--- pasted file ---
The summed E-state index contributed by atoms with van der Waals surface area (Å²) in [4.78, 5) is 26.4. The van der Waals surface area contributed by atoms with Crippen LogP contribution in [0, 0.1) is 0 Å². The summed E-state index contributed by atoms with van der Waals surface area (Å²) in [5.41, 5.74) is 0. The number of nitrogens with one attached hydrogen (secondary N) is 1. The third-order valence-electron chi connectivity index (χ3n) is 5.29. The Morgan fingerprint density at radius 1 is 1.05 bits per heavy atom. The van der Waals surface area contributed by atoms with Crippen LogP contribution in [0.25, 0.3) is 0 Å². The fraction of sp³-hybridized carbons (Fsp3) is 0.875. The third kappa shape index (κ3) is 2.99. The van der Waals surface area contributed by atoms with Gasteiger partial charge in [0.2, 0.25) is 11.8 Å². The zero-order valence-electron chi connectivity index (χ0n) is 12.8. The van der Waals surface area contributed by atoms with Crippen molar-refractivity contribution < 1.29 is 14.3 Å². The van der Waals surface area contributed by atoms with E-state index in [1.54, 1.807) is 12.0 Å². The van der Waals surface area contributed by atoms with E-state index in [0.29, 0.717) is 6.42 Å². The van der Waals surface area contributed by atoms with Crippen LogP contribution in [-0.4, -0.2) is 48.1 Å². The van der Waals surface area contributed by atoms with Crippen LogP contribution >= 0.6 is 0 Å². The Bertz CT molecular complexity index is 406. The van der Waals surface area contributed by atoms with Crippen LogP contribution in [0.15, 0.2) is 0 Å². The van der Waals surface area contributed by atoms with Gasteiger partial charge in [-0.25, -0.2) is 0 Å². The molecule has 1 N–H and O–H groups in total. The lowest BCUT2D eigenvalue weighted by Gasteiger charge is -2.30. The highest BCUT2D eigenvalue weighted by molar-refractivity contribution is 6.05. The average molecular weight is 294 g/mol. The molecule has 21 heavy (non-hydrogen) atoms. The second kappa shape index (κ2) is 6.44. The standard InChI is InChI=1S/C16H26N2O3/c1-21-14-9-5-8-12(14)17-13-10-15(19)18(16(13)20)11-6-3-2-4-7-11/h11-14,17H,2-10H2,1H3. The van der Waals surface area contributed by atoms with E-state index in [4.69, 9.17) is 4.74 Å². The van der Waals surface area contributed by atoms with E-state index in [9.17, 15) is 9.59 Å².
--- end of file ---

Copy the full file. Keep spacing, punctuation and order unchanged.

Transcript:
The summed E-state index contributed by atoms with van der Waals surface area (Å²) in [4.78, 5) is 26.4. The van der Waals surface area contributed by atoms with Crippen LogP contribution in [0, 0.1) is 0 Å². The summed E-state index contributed by atoms with van der Waals surface area (Å²) in [5.41, 5.74) is 0. The number of nitrogens with one attached hydrogen (secondary N) is 1. The third-order valence-electron chi connectivity index (χ3n) is 5.29. The Morgan fingerprint density at radius 1 is 1.05 bits per heavy atom. The van der Waals surface area contributed by atoms with Crippen LogP contribution in [0.25, 0.3) is 0 Å². The fraction of sp³-hybridized carbons (Fsp3) is 0.875. The third kappa shape index (κ3) is 2.99. The van der Waals surface area contributed by atoms with Gasteiger partial charge in [0.2, 0.25) is 11.8 Å². The zero-order valence-electron chi connectivity index (χ0n) is 12.8. The van der Waals surface area contributed by atoms with Crippen molar-refractivity contribution < 1.29 is 14.3 Å². The van der Waals surface area contributed by atoms with E-state index in [1.54, 1.807) is 12.0 Å². The van der Waals surface area contributed by atoms with E-state index in [0.29, 0.717) is 6.42 Å². The van der Waals surface area contributed by atoms with Crippen LogP contribution in [-0.4, -0.2) is 48.1 Å². The van der Waals surface area contributed by atoms with Crippen LogP contribution >= 0.6 is 0 Å². The Bertz CT molecular complexity index is 406. The van der Waals surface area contributed by atoms with Crippen LogP contribution in [0.15, 0.2) is 0 Å². The van der Waals surface area contributed by atoms with Gasteiger partial charge in [-0.25, -0.2) is 0 Å². The molecule has 1 N–H and O–H groups in total. The lowest BCUT2D eigenvalue weighted by Gasteiger charge is -2.30. The highest BCUT2D eigenvalue weighted by molar-refractivity contribution is 6.05. The average molecular weight is 294 g/mol. The molecule has 21 heavy (non-hydrogen) atoms. The second kappa shape index (κ2) is 6.44. The standard InChI is InChI=1S/C16H26N2O3/c1-21-14-9-5-8-12(14)17-13-10-15(19)18(16(13)20)11-6-3-2-4-7-11/h11-14,17H,2-10H2,1H3. The van der Waals surface area contributed by atoms with E-state index in [4.69, 9.17) is 4.74 Å². The van der Waals surface area contributed by atoms with E-state index in [9.17, 15) is 9.59 Å².